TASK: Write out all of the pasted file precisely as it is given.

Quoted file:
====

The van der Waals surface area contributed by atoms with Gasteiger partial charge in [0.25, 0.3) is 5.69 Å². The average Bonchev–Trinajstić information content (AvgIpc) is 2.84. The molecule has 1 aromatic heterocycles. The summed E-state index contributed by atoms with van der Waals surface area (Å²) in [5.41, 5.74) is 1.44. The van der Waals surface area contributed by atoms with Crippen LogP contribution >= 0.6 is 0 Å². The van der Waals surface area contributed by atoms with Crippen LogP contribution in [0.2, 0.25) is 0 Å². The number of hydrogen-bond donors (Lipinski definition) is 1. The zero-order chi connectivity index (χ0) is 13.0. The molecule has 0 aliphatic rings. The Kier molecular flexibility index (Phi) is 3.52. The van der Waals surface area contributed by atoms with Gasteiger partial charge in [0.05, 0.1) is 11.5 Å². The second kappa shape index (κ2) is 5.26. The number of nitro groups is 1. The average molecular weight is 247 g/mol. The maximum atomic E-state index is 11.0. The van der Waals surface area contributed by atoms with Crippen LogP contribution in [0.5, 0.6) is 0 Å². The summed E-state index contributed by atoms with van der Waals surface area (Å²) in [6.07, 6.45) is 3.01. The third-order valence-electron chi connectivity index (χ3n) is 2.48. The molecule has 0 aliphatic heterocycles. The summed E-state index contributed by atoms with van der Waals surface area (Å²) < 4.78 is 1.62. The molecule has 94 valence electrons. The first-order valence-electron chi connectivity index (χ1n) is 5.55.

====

The van der Waals surface area contributed by atoms with Gasteiger partial charge in [0.25, 0.3) is 5.69 Å². The average Bonchev–Trinajstić information content (AvgIpc) is 2.84. The molecule has 1 aromatic heterocycles. The summed E-state index contributed by atoms with van der Waals surface area (Å²) in [5.41, 5.74) is 1.44. The van der Waals surface area contributed by atoms with Crippen LogP contribution >= 0.6 is 0 Å². The van der Waals surface area contributed by atoms with Crippen LogP contribution in [0.2, 0.25) is 0 Å². The number of hydrogen-bond donors (Lipinski definition) is 1. The zero-order chi connectivity index (χ0) is 13.0. The molecule has 0 aliphatic rings. The Kier molecular flexibility index (Phi) is 3.52. The van der Waals surface area contributed by atoms with Gasteiger partial charge in [0.05, 0.1) is 11.5 Å². The second kappa shape index (κ2) is 5.26. The number of nitro groups is 1. The average molecular weight is 247 g/mol. The maximum atomic E-state index is 11.0. The van der Waals surface area contributed by atoms with Crippen LogP contribution in [0.5, 0.6) is 0 Å². The summed E-state index contributed by atoms with van der Waals surface area (Å²) in [6.07, 6.45) is 3.01. The third-order valence-electron chi connectivity index (χ3n) is 2.48. The molecule has 0 aliphatic heterocycles. The summed E-state index contributed by atoms with van der Waals surface area (Å²) < 4.78 is 1.62. The molecule has 94 valence electrons. The first-order valence-electron chi connectivity index (χ1n) is 5.55.